Civil Rights Movement (1955--1968) Martin Luther King Jr

LBJ signs Civil Rights Act of 1964

As stated in UC Berkeley's Operating Principles, "We include and excel, together... We thrive when we celebrate the diversity in our community and our common committment to equity, inclusion and equal access to all." Chancellor Nicholas Dirks has reaffirmed Berkeley's commitment to these principles.

Affirmative Action and Equal Employment Opportunity are among the longest standing components of Berkeley's efforts in this area, with roots in historic civil rights struggles in the United States.

History and Background

The long struggle for equal rights reached its peak in the 1950s and 1960s with popular movements such as the Civil Rights Movement.

In response to public pressure, President Lyndon Johnson signed into law the Civil Rights Act of 1964, prohibiting discrimination based on race, sex, color, religion, and national origin. The Equal Employment Opportunity Commission (EEOC) was established as the federal agency to enforce workplace nondiscrimination laws.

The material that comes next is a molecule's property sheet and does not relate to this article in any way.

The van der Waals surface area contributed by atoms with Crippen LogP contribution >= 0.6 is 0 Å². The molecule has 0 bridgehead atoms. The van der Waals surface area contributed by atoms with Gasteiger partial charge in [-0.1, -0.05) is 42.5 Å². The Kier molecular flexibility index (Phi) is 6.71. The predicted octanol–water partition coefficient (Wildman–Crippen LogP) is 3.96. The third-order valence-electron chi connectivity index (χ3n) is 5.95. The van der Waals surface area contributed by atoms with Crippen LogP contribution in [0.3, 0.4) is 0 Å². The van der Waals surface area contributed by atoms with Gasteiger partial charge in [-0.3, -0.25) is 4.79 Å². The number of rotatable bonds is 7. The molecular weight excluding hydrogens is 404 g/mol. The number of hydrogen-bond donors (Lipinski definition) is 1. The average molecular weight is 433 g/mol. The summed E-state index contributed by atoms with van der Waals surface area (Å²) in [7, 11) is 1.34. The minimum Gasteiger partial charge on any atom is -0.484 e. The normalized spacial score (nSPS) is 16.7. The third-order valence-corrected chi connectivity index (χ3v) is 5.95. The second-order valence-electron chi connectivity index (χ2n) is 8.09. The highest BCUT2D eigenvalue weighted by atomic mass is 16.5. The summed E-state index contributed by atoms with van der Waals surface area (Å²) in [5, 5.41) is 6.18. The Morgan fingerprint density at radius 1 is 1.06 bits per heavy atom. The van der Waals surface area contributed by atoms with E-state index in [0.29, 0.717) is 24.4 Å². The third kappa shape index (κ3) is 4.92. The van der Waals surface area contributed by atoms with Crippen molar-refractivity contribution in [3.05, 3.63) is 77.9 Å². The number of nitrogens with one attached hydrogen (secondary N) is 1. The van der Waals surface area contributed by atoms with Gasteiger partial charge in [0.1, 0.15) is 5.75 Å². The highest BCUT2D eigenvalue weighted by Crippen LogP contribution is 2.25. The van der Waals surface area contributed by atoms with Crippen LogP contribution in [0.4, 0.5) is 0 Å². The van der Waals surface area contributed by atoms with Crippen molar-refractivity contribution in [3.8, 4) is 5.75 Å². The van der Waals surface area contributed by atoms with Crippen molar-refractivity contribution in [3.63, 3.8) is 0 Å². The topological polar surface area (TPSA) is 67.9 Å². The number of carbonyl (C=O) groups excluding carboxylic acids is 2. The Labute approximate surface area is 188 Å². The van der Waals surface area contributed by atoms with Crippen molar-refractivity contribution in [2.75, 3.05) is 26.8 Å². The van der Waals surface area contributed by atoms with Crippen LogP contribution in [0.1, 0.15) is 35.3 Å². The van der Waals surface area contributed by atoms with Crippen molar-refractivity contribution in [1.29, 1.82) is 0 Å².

The following year, President Johnson signed Executive Order 11246, requiring federal contractors to develop affirmative action plans and to take positive steps to eliminate employment bias. Initially applying to race, color, religion, or national origin, the order was amended in 1967 to add sex as a protected class.

In the ensuing years, as awareness was raised about equal employment issues for other groups within the workforce, additional federal regulations were passed. Among these are individuals over age 40, certain classes of veterans, and individuals with disabilities.

UC Berkeley is required to engage in Affirmative Action and ensure Equal Employment Opportunity because it is a federal contractor. The University receives federal funds in the form of contracts and research grants. See here for a list of the various nondiscrimination laws and regulations with which UC Berkeley complies.